In my reading of FM Alexander’s works recently, I was reminded very strongly of the supreme importance of experimentation. Alexander writes:
“We must always remember that the vast majority of human beings live very narrow lives, doing the same thing and thinking the same thoughts day by day, and it is this fact that makes it so necessary that we should acquire conscious control of the mental and physical powers as a whole, for we otherwise run the risk of losing that versatility which is an essential factor in their development.” *
The phrase in this that stopped me in my tracks was that first one, “the vast majority of human beings live very narrow lives, doing the same thing and thinking the same thoughts day by day…” Is this me? I asked myself.
Is this you? And even if it is true of me or you, does it really matter if we do and think the same things day by day?
Why it matters.
I am about to say something controversial. In the grand scheme of things, it doesn’t really matter if you decide to spend the next decade or three slumping. It isn’t going to kill you. With only a few potential exceptions, the way you sit or walk isn’t going to be a life or death issue.
But it is a quality of life issue.
If we choose to do the same things in the same way day after day, or worse, if we don’t even realise we are doing the same things in the same way day after day, we risk dulling our ability to be versatile. We lose our skill at rolling with the punches. Which means that when we experience some sort of (possibly externally initiated) form of sudden change, like an injury or illness or sudden redundancy from work, we struggle to know what to do.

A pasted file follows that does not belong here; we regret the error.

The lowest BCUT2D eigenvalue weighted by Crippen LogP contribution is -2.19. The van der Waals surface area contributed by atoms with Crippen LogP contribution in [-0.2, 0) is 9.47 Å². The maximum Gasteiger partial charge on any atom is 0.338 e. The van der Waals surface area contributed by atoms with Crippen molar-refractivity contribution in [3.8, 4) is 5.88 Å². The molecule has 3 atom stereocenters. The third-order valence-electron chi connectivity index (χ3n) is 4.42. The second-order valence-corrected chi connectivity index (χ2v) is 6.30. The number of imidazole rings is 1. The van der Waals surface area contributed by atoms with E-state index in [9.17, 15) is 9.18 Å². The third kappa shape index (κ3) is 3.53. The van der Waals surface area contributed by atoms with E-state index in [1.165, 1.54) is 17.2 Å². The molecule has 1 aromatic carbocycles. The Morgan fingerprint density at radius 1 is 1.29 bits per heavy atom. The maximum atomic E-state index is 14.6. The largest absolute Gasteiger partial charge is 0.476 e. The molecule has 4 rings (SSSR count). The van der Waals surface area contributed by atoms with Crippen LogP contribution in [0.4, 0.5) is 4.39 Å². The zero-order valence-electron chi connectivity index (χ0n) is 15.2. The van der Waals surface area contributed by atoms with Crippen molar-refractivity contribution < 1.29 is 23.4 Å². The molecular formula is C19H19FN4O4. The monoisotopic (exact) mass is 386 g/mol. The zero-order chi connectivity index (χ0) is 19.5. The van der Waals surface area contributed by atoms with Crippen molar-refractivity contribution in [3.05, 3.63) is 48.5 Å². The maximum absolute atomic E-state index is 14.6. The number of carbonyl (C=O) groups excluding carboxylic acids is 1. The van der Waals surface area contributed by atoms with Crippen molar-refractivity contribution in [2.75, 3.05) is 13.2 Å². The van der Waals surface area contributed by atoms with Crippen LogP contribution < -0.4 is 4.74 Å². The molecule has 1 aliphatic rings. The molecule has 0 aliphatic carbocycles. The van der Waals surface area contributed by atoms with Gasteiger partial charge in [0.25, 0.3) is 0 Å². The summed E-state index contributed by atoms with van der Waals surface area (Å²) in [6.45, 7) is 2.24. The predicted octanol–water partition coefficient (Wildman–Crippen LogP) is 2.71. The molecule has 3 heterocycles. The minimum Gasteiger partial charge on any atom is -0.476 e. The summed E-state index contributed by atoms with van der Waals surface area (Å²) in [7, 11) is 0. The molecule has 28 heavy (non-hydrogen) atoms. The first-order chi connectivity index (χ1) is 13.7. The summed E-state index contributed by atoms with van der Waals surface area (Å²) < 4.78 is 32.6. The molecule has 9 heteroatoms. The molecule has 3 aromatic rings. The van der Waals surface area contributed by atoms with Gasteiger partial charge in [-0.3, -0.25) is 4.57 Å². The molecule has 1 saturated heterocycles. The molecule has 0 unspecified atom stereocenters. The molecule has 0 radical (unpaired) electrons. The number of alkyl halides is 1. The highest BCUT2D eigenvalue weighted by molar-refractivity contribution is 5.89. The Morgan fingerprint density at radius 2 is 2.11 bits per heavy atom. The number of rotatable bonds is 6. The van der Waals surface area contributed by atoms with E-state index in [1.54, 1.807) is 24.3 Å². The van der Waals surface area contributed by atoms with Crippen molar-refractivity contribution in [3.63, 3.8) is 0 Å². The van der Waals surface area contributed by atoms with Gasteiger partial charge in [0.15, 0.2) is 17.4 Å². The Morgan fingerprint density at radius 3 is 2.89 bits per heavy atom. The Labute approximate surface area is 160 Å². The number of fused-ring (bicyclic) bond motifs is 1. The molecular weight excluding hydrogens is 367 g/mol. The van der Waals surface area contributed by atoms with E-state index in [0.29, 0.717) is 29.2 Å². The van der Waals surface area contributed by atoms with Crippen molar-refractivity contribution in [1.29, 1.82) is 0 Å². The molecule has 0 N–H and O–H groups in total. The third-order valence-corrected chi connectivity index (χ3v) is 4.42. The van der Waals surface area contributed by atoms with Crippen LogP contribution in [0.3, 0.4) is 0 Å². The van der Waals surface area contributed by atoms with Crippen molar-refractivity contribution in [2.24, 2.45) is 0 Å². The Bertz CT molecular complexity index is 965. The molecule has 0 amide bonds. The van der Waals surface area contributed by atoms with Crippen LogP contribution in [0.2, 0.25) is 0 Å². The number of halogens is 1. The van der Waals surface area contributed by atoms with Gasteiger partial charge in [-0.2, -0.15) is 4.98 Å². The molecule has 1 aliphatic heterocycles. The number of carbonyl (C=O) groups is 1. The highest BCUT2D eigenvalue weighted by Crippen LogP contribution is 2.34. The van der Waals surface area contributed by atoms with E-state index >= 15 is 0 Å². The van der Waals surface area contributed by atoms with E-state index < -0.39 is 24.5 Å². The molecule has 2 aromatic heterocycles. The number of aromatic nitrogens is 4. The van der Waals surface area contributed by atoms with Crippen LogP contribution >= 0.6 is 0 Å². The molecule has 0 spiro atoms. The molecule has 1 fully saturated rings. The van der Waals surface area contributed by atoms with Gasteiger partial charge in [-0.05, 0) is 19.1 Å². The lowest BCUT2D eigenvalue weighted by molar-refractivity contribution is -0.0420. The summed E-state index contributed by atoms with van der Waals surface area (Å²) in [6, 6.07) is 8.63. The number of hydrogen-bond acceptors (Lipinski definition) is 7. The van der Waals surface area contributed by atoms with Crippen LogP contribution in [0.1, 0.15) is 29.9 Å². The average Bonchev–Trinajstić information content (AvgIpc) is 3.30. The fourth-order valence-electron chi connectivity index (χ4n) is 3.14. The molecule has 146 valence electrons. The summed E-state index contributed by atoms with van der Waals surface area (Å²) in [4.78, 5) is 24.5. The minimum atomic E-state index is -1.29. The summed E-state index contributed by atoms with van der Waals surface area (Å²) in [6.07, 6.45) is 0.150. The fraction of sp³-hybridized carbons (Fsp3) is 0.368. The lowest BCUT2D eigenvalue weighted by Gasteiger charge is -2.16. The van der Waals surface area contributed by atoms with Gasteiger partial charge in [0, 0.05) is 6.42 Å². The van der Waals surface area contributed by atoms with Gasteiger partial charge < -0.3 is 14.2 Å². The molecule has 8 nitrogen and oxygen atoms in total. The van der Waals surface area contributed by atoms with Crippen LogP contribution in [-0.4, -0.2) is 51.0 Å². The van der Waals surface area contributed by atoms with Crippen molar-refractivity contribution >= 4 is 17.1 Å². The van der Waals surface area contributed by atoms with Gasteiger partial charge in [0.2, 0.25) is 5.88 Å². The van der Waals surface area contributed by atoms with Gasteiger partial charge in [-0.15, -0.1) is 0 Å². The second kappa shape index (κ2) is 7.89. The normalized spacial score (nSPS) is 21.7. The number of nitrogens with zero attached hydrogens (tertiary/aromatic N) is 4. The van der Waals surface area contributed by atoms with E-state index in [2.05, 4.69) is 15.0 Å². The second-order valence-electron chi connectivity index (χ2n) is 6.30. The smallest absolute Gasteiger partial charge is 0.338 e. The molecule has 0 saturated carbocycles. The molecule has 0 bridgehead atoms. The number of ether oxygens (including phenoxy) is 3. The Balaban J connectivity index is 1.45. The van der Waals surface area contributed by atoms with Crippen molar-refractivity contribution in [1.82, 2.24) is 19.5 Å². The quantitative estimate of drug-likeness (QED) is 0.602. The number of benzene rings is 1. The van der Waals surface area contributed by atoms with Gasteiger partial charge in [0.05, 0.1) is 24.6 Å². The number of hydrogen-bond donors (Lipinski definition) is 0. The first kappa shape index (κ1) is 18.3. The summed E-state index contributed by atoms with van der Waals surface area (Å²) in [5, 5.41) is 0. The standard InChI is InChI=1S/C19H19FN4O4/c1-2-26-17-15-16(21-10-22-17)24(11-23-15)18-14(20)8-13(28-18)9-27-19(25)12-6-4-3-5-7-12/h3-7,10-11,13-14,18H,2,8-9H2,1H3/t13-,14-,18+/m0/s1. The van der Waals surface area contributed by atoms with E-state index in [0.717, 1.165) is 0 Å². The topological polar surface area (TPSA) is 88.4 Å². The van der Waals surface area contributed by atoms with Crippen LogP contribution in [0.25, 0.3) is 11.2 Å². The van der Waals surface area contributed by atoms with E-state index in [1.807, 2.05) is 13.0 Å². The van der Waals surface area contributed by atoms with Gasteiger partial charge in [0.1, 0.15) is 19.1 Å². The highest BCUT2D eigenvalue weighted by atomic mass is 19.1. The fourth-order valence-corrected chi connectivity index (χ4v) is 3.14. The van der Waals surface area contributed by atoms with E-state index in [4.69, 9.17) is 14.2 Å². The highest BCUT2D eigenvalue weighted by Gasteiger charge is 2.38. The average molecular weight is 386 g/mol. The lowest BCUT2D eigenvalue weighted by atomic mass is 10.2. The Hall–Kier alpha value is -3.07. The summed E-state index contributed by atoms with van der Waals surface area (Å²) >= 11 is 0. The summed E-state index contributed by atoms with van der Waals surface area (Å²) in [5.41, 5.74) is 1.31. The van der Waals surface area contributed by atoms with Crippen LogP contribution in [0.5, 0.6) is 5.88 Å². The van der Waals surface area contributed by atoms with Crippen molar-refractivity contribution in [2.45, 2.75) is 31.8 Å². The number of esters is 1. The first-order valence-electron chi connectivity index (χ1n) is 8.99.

Even if we don’t experience anything so major, if we stay content with doing and thinking the same stuff day by day, we risk a far more subtle kind of injury – the dulling of our enjoyment of things.
Alexander’s definition of happiness is the kind of absorption seen in a child doing something that interests it. And having watched my own son, what I have noticed is that this absorption is most apparent when he is experimenting.
He doesn’t build the same structures with his Lego, slavishly following the instruction book. He builds the bricks that way once, takes it apart, and then goes freeform. He experiments. He plays. He messes up, gets frustrated, pulls it apart, then tries again. And each thing he builds is fascinating.
According to Alexander, versatility is important. And we build versatility by playing and experimenting. We build it by getting things wrong, getting frustrated, going back to the beginning and trying again.
So. Tell me: what will you experiment with this week?
* FM Alexander, Man’s Supreme Inheritance in the Irdeat Complete Edition, p.65.
Image by Afonso Lima, stock.xchng